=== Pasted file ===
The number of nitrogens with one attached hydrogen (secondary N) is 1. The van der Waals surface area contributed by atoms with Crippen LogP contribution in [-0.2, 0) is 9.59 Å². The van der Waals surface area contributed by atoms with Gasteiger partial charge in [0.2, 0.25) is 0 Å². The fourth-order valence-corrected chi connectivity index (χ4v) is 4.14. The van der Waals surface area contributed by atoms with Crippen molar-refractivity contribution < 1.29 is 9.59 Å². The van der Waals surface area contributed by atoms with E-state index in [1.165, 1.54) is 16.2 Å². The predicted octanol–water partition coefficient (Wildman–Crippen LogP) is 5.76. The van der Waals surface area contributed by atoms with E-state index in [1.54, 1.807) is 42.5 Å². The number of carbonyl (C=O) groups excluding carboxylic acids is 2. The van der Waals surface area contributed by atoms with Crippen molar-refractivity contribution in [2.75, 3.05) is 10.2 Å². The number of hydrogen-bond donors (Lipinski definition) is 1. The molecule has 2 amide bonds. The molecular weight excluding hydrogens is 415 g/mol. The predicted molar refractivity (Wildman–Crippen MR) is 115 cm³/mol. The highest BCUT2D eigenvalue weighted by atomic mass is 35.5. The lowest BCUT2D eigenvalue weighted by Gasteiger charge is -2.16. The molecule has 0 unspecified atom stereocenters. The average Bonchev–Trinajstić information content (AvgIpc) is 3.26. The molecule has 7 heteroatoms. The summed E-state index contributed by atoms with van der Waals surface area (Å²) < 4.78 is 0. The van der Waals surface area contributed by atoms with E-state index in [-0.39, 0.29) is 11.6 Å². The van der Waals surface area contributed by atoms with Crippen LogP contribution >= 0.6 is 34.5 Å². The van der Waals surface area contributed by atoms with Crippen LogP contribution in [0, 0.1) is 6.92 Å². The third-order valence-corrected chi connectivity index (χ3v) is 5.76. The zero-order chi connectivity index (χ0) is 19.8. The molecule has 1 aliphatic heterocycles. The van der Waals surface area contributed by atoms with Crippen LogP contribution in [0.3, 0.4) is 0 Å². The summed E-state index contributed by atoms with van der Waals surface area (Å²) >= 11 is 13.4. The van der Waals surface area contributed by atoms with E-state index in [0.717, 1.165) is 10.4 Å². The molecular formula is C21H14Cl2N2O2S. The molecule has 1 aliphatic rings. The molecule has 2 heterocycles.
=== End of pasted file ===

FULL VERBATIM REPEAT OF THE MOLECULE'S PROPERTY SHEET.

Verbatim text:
The number of nitrogens with one attached hydrogen (secondary N) is 1. The van der Waals surface area contributed by atoms with Crippen LogP contribution in [-0.2, 0) is 9.59 Å². The van der Waals surface area contributed by atoms with Gasteiger partial charge in [0.2, 0.25) is 0 Å². The fourth-order valence-corrected chi connectivity index (χ4v) is 4.14. The van der Waals surface area contributed by atoms with Crippen molar-refractivity contribution < 1.29 is 9.59 Å². The van der Waals surface area contributed by atoms with E-state index in [1.165, 1.54) is 16.2 Å². The predicted octanol–water partition coefficient (Wildman–Crippen LogP) is 5.76. The van der Waals surface area contributed by atoms with E-state index in [1.54, 1.807) is 42.5 Å². The number of carbonyl (C=O) groups excluding carboxylic acids is 2. The van der Waals surface area contributed by atoms with Crippen molar-refractivity contribution in [2.75, 3.05) is 10.2 Å². The number of hydrogen-bond donors (Lipinski definition) is 1. The molecule has 2 amide bonds. The molecular weight excluding hydrogens is 415 g/mol. The predicted molar refractivity (Wildman–Crippen MR) is 115 cm³/mol. The highest BCUT2D eigenvalue weighted by atomic mass is 35.5. The lowest BCUT2D eigenvalue weighted by Gasteiger charge is -2.16. The molecule has 0 unspecified atom stereocenters. The average Bonchev–Trinajstić information content (AvgIpc) is 3.26. The molecule has 7 heteroatoms. The summed E-state index contributed by atoms with van der Waals surface area (Å²) < 4.78 is 0. The van der Waals surface area contributed by atoms with E-state index in [-0.39, 0.29) is 11.6 Å². The van der Waals surface area contributed by atoms with Crippen LogP contribution >= 0.6 is 34.5 Å². The van der Waals surface area contributed by atoms with Crippen LogP contribution in [0, 0.1) is 6.92 Å². The third-order valence-corrected chi connectivity index (χ3v) is 5.76. The zero-order chi connectivity index (χ0) is 19.8. The molecule has 1 aliphatic heterocycles. The van der Waals surface area contributed by atoms with Crippen LogP contribution in [0.3, 0.4) is 0 Å². The summed E-state index contributed by atoms with van der Waals surface area (Å²) >= 11 is 13.4. The van der Waals surface area contributed by atoms with E-state index in [0.717, 1.165) is 10.4 Å². The molecular formula is C21H14Cl2N2O2S. The molecule has 1 aliphatic rings. The molecule has 2 heterocycles.